KIEV // Ukrainian president Viktor Yanukovych's party headed towards victory in parliamentary elections, but its grip on power appeared weakened as the opposition capitalised on anger over the jailing of the president's main rival and slow reforms, preliminary election results showed yesterday.
Mr Yanukovych's Party of Regions was likely to sweep individual races for parliamentary seats across the country, but three opposition parties beat it in the proportional vote, according to early results and exit polls.
The election had already been severely compromised by the jailing of the former prime minister, Yulia Tymoshenko.
Opposition parties have also alleged severe violations, including vote-buying, multiple voting and non-transparent vote counting, though authorities insisted that the vote was untainted. International observers were to deliver their verdict on the fairness of the vote late last night or early today.
The West is paying close attention to the vote in the strategic former Soviet state, which lies between Russia and the European Union, and serves as a crucial conduit for transit of Russian energy supplies to many EU countries. An election deemed unfair could lead to a further freeze in Kiev's ties with the West and push it closer to Moscow.
With votes counted 40 per cent of polling stations nationwide yesterday morning, Party of Regions was ahead with 36 per cent in the proportional share of the vote, while Ms Tymoshenko's party came second with some 22 per cent of the vote, trailed by the Communists, Mr Yanukovych's traditional allies, with 15 per cent.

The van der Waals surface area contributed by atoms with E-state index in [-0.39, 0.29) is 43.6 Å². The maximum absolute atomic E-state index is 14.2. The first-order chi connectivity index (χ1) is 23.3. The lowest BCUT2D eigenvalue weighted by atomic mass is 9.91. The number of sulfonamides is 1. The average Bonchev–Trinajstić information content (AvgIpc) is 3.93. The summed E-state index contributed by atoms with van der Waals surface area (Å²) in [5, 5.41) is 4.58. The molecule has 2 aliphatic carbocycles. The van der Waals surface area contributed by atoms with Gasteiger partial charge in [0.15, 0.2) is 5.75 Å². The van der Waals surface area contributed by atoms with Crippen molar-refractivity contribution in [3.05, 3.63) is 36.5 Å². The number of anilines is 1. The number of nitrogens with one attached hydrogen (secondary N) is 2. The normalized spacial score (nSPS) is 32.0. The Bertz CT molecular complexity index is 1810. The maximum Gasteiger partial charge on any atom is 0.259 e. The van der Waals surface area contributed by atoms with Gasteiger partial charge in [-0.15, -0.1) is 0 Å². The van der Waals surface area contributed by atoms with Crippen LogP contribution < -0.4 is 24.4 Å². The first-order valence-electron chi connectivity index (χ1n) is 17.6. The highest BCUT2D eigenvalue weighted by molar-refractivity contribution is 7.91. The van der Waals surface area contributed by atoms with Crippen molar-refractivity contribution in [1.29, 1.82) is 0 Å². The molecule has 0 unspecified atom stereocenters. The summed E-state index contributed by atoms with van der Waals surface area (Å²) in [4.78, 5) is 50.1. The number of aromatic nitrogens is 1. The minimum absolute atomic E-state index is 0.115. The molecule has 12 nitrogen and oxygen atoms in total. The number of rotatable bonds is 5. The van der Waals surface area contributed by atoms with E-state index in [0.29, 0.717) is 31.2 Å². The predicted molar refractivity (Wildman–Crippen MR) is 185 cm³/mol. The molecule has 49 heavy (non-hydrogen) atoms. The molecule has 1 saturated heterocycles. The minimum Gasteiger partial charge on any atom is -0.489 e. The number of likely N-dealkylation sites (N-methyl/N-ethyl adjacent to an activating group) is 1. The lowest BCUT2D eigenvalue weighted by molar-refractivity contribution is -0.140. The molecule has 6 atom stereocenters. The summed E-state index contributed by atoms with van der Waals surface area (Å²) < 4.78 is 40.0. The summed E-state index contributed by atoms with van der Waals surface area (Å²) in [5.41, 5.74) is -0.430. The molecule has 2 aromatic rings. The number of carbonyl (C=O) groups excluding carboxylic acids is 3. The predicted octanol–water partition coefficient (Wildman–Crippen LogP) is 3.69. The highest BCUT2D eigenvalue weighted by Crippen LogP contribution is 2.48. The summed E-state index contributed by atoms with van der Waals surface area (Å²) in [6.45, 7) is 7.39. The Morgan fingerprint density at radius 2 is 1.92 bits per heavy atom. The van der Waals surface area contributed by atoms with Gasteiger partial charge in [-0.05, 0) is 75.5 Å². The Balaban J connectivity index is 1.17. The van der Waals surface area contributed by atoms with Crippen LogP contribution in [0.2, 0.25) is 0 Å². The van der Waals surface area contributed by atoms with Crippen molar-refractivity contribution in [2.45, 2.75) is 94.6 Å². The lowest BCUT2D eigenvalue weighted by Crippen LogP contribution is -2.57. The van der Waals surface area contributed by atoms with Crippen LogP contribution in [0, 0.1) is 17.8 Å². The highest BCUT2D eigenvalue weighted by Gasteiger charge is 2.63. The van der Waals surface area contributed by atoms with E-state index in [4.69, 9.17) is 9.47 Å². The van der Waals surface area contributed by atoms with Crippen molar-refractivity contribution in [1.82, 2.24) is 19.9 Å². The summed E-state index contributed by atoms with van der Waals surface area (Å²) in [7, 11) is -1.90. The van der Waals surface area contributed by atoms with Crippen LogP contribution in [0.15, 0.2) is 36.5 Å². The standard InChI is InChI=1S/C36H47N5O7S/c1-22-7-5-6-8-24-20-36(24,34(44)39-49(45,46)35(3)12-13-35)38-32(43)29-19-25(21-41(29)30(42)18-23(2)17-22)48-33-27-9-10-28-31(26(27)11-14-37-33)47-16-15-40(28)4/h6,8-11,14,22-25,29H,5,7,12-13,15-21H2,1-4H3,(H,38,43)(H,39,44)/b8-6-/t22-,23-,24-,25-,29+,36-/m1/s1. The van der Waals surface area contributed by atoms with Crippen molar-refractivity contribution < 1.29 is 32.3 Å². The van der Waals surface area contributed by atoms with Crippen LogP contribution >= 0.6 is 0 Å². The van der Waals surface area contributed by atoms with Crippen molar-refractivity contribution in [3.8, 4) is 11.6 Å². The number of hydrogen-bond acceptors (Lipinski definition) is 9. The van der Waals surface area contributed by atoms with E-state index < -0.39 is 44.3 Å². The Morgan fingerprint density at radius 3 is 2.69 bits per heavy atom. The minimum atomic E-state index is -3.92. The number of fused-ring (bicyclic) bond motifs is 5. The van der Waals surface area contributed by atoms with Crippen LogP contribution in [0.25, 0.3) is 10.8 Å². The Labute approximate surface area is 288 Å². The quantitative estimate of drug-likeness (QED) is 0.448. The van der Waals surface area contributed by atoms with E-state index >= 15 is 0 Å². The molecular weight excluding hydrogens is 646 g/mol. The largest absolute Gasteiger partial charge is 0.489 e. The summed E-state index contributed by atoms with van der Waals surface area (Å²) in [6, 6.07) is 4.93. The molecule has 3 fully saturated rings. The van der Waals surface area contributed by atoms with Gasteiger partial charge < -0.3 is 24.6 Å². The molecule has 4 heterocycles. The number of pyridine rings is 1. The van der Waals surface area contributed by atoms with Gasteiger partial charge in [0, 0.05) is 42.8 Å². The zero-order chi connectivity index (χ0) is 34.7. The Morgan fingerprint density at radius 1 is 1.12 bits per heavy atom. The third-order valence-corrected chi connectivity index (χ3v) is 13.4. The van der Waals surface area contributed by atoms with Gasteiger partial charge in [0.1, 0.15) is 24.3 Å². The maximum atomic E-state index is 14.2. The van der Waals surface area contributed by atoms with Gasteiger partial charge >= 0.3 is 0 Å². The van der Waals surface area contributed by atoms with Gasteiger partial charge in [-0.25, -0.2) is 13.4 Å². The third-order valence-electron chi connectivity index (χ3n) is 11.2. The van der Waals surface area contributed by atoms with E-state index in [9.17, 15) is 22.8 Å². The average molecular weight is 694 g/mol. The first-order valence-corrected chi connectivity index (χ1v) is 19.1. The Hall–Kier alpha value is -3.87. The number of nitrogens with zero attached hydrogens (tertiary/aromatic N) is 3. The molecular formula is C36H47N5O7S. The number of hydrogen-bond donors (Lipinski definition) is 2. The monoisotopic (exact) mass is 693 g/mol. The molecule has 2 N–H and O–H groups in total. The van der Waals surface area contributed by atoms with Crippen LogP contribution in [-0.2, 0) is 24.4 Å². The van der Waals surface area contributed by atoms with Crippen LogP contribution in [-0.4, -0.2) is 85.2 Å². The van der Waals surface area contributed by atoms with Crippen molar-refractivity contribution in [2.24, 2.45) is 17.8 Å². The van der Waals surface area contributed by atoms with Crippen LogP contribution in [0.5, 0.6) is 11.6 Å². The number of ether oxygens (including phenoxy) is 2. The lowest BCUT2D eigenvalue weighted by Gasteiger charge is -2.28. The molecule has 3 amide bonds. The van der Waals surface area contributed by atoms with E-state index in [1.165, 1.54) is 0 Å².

Another pro-western party, named Udar (Punch) led by boxing champion Vitali Klitschko won 13 per cent and the far-right Svoboda (Freedom) party had 8 per cent of the vote.
The Party of Regions was also poised to win more than half of the 225 total seats allocated in individual races, according to early results, meaning that his team was likely get a majority of votes in the 450-member parliament.
"We believe that this is an indisputable victory of the Party of Regions," Mykola Azarov, the prime minister, said on Sunday after polls closed. "Above all, it shows the people's trust to the [policy] course that is being pursued."
But with Mr Yanukovych under fire over Ms Tymoshenko's imprisonment, rampant corruption and slow reforms, the opposition made a strong showing in the proportional vote.
"This clearly shows that the people of Ukraine support the opposition, not the government," said Arseniy Yatsenyuk, an ally of Ms Tymoshenko.
The political analyst, Volodymyr Fesenko, said Mr Yanukovych's party will likely retain control over parliament after it pushed through electoral changes which distribute half of parliament seats in individual races. Mr Yanukovych loyalists are sweeping those races because of the opposition's failure to put forward joint candidates and thanks to the ruling party's allegedly unfair use of funding and other resources to boost its campaign.
"The Party of Regions won by the number of points, but the opposition scored a moral victory," Mr Fesenko said, adding that the new parliament will be less obedient to Mr Yanukovych than the current chamber.
"The balance of power may change. The monopoly on power will be harder to maintain," Mr Fesenko said.
The confident showing of the far-right Svoboda party, which had been expected to barely pass the 5 per cent vote threshold, emerged as a big surprise in the election. Svoboda, which campaigns for the preservation of the Ukrainian language and culture and strongly attacks Mr Yanukovych, is also known for xenophobic and anti-Semitic rhetoric.
Analysts said, however, that the party's popularity was due more to many Ukrainians' anger with the ruling party than its vehemently nationalist views.